Tearful school shooting survivors have met President Trump and urged him to bring in stricter gun control – his response, a proposal to arm teachers.
The “listening session” follows America’s latest mass shooting in Florida, in which former-student Nikolas Cruz opened fire at Marjory Stoneman Douglas High School, killing 17 people on Valentine’s Day.
Students from the school, along with groups representing Sandy Hook and Columbine, delivered powerful speeches, pleading for a change in laws controlling assault weapons.
In response Mr Trump suggested arming teachers, who would be specially trained, and getting rid of gun-free zones, which he said encouraged shooters to attack.
The President also promised “very strong background checks” and an “emphasis on mental health”.
Andrew Pollock, whose daughter Meadow Pollock was killed in the shooting, yelled at Mr Trump: “Fix it!”.
Mr Pollock, who said he has to visit his daughter in the cemetery now, said: “It’s not about gun laws right now. We need our children safe.”
Student Sam Zeif, 18, told how he texted his mother and two brothers during the shooting saying he wouldn’t see them again before realising his 13-year-old brother was in the classroom above him, where teacher Scott Beigel died shielding students from bullets.
The teenager said: “I don’t understand why I can still go in a store and buy a weapon of war, an AR. Let’s never let this happen again please, please.”
Florida shooting survivor Lorenzo Prado emotionally explained how he feared for his life after being held at gunpoint by six SWAT team members when he was mistaken for the gunman.
Similar clothes, hair colour and facial structure to Cruz led him to be “tossed to the ground and handcuffed” before his real identity was discovered.
The mother of a six-year-old Sandy Hook victim, Nicole Hockley, urged the President to use his time in office to stop school shootings happening.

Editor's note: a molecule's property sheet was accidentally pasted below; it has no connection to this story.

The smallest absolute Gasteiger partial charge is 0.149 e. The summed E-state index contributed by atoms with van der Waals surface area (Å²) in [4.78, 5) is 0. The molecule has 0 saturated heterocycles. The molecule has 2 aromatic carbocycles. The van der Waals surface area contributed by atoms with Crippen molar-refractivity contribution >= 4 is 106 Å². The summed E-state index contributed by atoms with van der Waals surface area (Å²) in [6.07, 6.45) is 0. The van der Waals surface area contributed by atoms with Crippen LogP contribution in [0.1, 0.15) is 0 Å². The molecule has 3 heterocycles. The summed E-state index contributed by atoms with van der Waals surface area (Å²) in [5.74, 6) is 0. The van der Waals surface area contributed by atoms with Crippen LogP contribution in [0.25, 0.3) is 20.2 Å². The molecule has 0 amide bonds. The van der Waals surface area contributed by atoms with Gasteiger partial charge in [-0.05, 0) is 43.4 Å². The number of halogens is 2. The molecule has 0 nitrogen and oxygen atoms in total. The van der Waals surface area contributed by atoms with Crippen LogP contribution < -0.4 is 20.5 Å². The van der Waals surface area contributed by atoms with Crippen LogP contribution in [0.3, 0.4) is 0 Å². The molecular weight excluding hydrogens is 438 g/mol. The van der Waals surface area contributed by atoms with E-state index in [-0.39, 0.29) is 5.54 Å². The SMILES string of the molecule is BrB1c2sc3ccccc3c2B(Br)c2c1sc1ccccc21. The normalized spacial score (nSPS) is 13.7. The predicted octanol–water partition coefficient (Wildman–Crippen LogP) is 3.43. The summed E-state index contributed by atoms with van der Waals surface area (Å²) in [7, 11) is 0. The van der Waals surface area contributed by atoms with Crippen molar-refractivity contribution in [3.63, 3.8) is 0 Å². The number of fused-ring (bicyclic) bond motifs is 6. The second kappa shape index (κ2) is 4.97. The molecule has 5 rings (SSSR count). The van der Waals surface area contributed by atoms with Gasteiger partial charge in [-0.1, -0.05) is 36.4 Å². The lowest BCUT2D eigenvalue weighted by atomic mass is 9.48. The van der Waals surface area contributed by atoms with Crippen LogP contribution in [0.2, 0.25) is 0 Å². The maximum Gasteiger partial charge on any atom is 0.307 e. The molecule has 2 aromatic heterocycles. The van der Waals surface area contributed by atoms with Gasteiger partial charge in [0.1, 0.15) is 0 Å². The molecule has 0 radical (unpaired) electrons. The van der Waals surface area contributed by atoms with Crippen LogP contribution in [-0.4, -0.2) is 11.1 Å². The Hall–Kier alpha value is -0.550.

Talking about her late son Dylan, she said: “”Every parent who sends their child to school should know without any question they’re going to be coming home that day.
“How many more deaths as a country can we take? How many more teenagers and six and seven-year-olds can we allow to die? Don’t let that happen anymore on your watch.”
Darrell Scott, the father of a girl killed in the 1999 Columbine shooting, told how Rachel was shot, while her brother had a gun pointed at him as he lay covered with blood from his slain friends.
His son’s life was only saved when the two killers were distracted by an emergency alarm going off.
At the same time in Tallahassee, Florida, thousands of students marched into the state Capitol, calling for changes to gun laws, a ban on assault-type weapons and improved care for the mentally ill.
More than 100 survivors from the Marjory Stoneman attack took part, including school senior Delaney Tarr who warned lawmakers that they “were coming after them”.
She told reporters at the Capitol: “We know what we want. We want gun reform. We want common sense gun laws. We want change.
“We’ve had enough of thoughts and prayers. If you supported us, you would have made a change long ago.
“So this is to every lawmaker out there: No longer can you take money from the NRA.
“We are coming after you. We are coming after every single one of you, demanding that you take action.”
As the march took place, a 17-year-old student from Godby High School was arrested after writing on Instagram that he was going to “shoot up” the school.